What sort of shocked me in terms of response was a huge non-linearity in acceptance based on the age of the person viewing the demonstration. At one point, I was describing some obscure details with an experienced GIS person, and within 15 seconds, a group of three teen-aged 4H Club members (I’d seen them in another part of the conference) sat themselves down without questions or introductions and began going all over the place 3X. They had no questions about the SL client interface, the purpose of the OB40 sim, or any of that. They just sat down and started exploring.

For me, the experience of seeing the 4H kids using OB40 intuitively provided great hope that some day not too far off, people will just accept a Multi-User Virtual Environment (MUVE) as readily as I would read a map from the American Automobile Association (AAA). I mean, for me there’s some effort involved in using the SL client, although at this point it is about as familiar to my hands as the ‘vi’ editor is—I just use it, kind of like reading a book without mouthing the words. But for the younger people who interacted with OpenSim, the interface did not seem hardly present for them, they focused at once on the content and enjoyed it for just the fun.

OK, enough blather – I’ll try and share all the shots, including some that did not make it to San Diego. The actual date for all of the shots was 20080731.
Shattuck Ave and Center Street in Berkeley, view westerly

This is downtown Berkeley, the BART station, same area that has been modeled at 1:3 scale in Second Life Agni grid, Gualala region. In Gualala, everything has been built in detail by hand, with custom real-world texture shots. In OB40, the scale is nominally 1:1, but at the moment only a LiDAR drape fills the region (and 39 adjacent regions, too.) There is an avatar above the Power Bar building, the tower on the left.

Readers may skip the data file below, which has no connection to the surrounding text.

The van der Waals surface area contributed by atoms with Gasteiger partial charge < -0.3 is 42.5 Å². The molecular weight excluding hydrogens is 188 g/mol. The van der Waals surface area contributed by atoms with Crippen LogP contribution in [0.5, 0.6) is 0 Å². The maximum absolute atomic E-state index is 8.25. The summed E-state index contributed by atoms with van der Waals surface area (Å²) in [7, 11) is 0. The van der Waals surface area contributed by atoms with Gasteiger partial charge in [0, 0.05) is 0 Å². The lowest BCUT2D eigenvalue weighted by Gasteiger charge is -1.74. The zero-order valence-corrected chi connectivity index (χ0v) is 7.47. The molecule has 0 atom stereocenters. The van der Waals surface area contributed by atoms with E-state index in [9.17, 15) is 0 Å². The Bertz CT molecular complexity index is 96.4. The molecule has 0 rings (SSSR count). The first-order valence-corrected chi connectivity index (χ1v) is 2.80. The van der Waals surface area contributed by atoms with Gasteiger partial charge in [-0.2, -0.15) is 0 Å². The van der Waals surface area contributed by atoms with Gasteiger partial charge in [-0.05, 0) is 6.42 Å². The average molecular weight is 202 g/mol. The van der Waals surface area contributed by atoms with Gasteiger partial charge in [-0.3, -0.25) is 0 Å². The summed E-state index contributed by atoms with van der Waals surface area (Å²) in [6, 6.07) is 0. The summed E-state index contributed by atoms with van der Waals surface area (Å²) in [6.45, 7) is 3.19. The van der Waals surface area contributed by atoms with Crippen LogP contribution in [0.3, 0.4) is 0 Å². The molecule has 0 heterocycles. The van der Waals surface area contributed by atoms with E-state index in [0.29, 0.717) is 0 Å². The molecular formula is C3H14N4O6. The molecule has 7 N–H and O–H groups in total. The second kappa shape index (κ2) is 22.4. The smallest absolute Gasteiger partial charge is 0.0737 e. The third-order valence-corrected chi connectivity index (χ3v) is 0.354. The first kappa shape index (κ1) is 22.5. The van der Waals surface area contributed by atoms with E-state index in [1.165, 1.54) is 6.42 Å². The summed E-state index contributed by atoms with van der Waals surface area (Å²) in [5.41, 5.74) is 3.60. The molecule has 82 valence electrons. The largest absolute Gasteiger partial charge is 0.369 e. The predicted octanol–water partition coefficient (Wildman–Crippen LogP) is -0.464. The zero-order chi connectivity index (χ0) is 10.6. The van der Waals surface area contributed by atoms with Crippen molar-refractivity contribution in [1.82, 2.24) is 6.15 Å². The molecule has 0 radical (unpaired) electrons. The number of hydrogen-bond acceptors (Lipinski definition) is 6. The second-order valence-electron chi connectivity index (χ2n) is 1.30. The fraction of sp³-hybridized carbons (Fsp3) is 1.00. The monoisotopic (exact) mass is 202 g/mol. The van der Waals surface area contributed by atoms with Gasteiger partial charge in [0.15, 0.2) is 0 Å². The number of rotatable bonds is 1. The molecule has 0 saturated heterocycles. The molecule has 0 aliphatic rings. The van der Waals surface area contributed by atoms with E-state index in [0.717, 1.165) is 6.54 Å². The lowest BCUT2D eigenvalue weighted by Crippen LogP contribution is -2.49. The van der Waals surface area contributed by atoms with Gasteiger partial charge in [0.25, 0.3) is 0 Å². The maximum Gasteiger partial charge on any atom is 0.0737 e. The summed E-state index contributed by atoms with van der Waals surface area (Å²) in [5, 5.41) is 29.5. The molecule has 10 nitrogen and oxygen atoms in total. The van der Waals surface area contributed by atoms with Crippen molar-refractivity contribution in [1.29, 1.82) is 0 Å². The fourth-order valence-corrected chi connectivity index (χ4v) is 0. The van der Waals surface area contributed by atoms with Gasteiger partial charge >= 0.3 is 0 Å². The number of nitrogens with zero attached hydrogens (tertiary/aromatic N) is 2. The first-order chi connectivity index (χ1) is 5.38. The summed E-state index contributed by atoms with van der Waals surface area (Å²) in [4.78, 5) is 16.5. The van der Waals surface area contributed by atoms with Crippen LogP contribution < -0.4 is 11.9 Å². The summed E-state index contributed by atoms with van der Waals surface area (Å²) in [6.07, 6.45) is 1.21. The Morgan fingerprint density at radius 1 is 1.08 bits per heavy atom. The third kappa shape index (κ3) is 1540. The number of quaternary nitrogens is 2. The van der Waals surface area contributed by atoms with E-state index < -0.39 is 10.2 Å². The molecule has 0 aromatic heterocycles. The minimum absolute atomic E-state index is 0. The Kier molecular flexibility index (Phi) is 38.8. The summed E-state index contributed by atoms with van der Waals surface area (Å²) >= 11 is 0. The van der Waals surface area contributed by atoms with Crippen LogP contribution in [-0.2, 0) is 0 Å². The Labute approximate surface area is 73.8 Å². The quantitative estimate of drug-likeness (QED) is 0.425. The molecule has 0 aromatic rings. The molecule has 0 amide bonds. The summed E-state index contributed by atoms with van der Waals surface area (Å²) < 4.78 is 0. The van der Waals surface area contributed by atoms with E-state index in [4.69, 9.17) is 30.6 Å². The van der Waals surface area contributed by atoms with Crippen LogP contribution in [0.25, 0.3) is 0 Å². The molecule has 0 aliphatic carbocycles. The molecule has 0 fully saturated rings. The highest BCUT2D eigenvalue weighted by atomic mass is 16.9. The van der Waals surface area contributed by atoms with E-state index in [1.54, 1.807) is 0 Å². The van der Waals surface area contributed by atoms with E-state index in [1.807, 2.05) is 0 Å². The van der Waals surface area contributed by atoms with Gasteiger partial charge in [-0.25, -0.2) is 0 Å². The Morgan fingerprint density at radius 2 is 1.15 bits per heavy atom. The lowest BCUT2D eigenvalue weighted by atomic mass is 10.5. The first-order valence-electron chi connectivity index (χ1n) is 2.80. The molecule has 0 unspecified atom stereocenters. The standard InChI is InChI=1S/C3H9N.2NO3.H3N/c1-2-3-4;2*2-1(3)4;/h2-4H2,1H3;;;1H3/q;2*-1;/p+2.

Pictometry-style shot of Civic Center

This is synthetic “MS Virtual Earth” or Pictometry high-angle view of the Martin Luther King Jr. Civic Center building, Berkeley’s city hall. There is an avatar on the near-left side of the roof, enjoying a brown-bag lunch.

Shattuck Ave and Hearst St, view Swly

This is Shattuck Ave and Hearst St, view SWly. Oscar’s hamburger grill is on the right with all the ducting on the roof.

Berkeley Arts Magnet school

View Wly across Shattuck Ave toward the Berkeley Arts Magnet school campus.

Farms in Berkeley

View toward Oxford St, near sunrise. Strawberry fields in foreground.

Farms In Berkeley?  You bet!

Farms in Berkeley? Indeed, this strawberry field was imaged on 2006 07 01 just a couple of blocks from the UC campus. View SEly near sunrise.

View up Hearst toward Euclid

View uphill on Hearst St towards Euclid, northerly side of UC Berkeley campus. TECHNICAL DETAIL: in the far distance toward sunrise, there are huge eggs floating above the ground, but textured with the orthoimagery. These are the LiDAR megaprims after they have received their photo texture, but before they have rezzed with their bump map. Depending on bandwidth, how much of the model the client may have already visited and cached, and the phase of the (virtual) moon, it might take anywhere from 15 seconds to a minute or two for the bump maps to fully rez out when one arrives near a region. When shooting these pictures, and typically in OB40, I keep the SL client viewing out 512 meters with “ultra” quality graphcs.

LBNL synchotron view Ely

Above the top of Hearst, the Lawrence Berkeley National Laboratory (LBNL) sychotron and nearby buildings, view Ely, including some really large Blue Gum (eucalyptus) trees.

Foothill student residences, view Sly

Below LBNL, the Foothill student residences, with Sather Tower in view, far right

The UC Berkeley Greek Theater, view Ely

The UC Berkeley Greek Theater, site of a great many fine performances over many decades, view Ely, and just Sly of the Foothill residences.

UC Berkeley International House, and California Memorial Stadium

View NEly, of UC Berkeley’s International House, with California Memorial Stadium in background. Avatar is hovering over the cupola of the I-House, sneaking a free look at the football scrimmage (or is it cheerleader camp?) 2006 07 01